words can describe adequately the overcrowding, the filth, the lack of air and sunlight, the ignorance of the common decencies of life and the miserable poverty of the tenement dwellers. The tenement headquarters of the Syrian peddler is crowded from the damp, miserable cellar to the garret with women and children, often a half dozen women, whose husbands are on the road peddling and whose children are in institutions, occupying one small room.
The physique of these races is very poor, and the percentage of loathsome or contagious diseases found among them is very high. During 1903, one Greek out of every thirty landed was sent back as likely to become a public charge. One Syrian out of every 28 was sent back for the same reason, and one Armenian out of every 58 was deemed incapable of making a living and sent back during the same period. In the matter of disease in 1903, one Syrian in every 100 and one Armenian in every 67 were sent back because of loathsome or dangerous contagious disease. One Greek in every 475 Greeks was sent back because of the same disability.
The mental processes of these people have an oriental subtlety. Centuries of subjection, where existence was only possible through intrigue, deceit and servility, have left their mark and, through force of habit, they lie most naturally and by preference, and only tell the truth when it will serve their purpose best. Their wits are sharpened by generations of commercial dealing, and their business acumen is marvelous. With all due admiration for the mental qualities and trading skill of these parasites from the near east, it can not be said that they are anything, in the vocations they follow, but detrimental and burdensome. These people, in addition, because of their miserable physique and tendency to communicable disease, are a distinct menace, in their crowded unsanitary quarters, to the health of the community. In their habits of life, their business methods and their inability to perform labor or become producers, they do not compare favorably even with the Chinese, and the most consoling feature of their coming has been that they form a comparatively small part of our total immigration.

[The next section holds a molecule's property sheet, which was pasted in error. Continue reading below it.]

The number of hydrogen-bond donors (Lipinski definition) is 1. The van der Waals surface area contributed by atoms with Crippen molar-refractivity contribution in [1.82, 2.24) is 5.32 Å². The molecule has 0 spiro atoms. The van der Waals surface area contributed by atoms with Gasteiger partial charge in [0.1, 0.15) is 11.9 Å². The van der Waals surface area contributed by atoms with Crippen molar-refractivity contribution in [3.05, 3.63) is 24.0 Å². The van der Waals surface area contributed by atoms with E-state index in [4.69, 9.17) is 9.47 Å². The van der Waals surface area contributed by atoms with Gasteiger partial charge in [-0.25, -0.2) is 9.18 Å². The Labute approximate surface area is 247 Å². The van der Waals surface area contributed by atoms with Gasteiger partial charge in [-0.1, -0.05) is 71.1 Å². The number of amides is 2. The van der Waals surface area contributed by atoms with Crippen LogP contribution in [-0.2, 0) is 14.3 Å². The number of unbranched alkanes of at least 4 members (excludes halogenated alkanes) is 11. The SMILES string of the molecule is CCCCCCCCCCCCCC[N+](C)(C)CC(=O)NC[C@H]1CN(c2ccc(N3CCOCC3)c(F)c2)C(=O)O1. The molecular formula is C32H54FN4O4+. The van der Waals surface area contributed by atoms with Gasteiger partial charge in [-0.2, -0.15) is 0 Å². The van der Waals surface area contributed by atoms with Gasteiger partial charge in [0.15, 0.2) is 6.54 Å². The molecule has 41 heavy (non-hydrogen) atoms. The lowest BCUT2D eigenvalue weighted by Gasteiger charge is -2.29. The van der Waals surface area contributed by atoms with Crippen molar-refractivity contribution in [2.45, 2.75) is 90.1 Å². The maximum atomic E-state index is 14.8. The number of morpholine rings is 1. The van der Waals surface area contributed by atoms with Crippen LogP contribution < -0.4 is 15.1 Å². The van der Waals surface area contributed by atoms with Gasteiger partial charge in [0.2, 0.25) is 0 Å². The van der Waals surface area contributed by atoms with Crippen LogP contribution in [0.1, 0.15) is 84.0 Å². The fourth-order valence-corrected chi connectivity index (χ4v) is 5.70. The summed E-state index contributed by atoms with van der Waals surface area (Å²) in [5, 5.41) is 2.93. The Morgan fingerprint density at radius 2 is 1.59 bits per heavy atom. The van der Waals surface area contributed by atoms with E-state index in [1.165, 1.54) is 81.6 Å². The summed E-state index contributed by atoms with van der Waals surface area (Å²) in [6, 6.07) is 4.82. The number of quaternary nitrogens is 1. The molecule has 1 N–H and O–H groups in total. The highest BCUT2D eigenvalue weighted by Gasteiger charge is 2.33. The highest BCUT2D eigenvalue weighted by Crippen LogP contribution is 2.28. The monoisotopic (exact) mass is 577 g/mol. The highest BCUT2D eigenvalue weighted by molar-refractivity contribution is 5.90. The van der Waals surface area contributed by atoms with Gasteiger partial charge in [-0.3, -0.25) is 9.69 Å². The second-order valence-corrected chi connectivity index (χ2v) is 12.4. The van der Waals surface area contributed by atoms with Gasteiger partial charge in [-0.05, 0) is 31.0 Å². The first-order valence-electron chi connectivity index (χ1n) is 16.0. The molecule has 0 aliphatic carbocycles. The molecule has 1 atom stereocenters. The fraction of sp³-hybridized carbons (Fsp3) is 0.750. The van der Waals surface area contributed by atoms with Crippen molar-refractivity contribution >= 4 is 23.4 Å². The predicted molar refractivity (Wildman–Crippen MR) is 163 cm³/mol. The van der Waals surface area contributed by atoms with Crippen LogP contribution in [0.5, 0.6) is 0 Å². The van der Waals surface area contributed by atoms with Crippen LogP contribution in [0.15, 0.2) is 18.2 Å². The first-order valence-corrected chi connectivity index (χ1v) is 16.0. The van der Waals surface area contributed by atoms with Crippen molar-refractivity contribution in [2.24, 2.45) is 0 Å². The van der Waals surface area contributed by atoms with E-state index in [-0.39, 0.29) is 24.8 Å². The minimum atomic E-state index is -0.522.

The Greek immigration has shown the most marked increase, but Syrian immigration is also steadily growing, and without restriction, we may expect in the next few years, through the activity of the Mediterranean steamship agents, that many thousands of these human parasites will come here to reap the benefits of our civilization and increase instead of sharing our burdens.